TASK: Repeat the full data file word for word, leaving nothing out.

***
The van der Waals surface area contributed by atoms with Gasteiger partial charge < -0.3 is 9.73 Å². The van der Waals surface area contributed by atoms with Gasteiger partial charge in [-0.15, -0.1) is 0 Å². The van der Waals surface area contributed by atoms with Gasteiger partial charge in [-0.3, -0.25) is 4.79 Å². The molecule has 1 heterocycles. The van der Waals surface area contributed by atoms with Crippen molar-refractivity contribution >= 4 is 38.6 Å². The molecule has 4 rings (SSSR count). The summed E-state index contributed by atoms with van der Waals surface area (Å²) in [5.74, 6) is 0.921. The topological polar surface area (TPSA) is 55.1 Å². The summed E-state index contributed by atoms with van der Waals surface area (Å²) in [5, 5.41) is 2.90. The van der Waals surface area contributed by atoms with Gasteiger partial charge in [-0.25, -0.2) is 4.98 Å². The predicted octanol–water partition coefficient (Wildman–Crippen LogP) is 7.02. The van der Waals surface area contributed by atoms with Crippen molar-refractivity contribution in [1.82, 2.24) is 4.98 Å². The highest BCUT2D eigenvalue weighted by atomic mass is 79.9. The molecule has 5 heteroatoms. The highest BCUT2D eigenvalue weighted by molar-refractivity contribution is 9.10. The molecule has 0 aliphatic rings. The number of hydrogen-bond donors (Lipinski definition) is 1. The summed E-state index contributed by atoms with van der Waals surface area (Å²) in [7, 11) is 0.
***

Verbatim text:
The van der Waals surface area contributed by atoms with Gasteiger partial charge < -0.3 is 9.73 Å². The van der Waals surface area contributed by atoms with Gasteiger partial charge in [-0.15, -0.1) is 0 Å². The van der Waals surface area contributed by atoms with Gasteiger partial charge in [-0.3, -0.25) is 4.79 Å². The molecule has 1 heterocycles. The van der Waals surface area contributed by atoms with Crippen molar-refractivity contribution >= 4 is 38.6 Å². The molecule has 4 rings (SSSR count). The summed E-state index contributed by atoms with van der Waals surface area (Å²) in [5.74, 6) is 0.921. The topological polar surface area (TPSA) is 55.1 Å². The summed E-state index contributed by atoms with van der Waals surface area (Å²) in [5, 5.41) is 2.90. The van der Waals surface area contributed by atoms with Gasteiger partial charge in [-0.25, -0.2) is 4.98 Å². The predicted octanol–water partition coefficient (Wildman–Crippen LogP) is 7.02. The van der Waals surface area contributed by atoms with Crippen molar-refractivity contribution in [1.82, 2.24) is 4.98 Å². The highest BCUT2D eigenvalue weighted by atomic mass is 79.9. The molecule has 5 heteroatoms. The highest BCUT2D eigenvalue weighted by molar-refractivity contribution is 9.10. The molecule has 0 aliphatic rings. The number of hydrogen-bond donors (Lipinski definition) is 1. The summed E-state index contributed by atoms with van der Waals surface area (Å²) in [7, 11) is 0.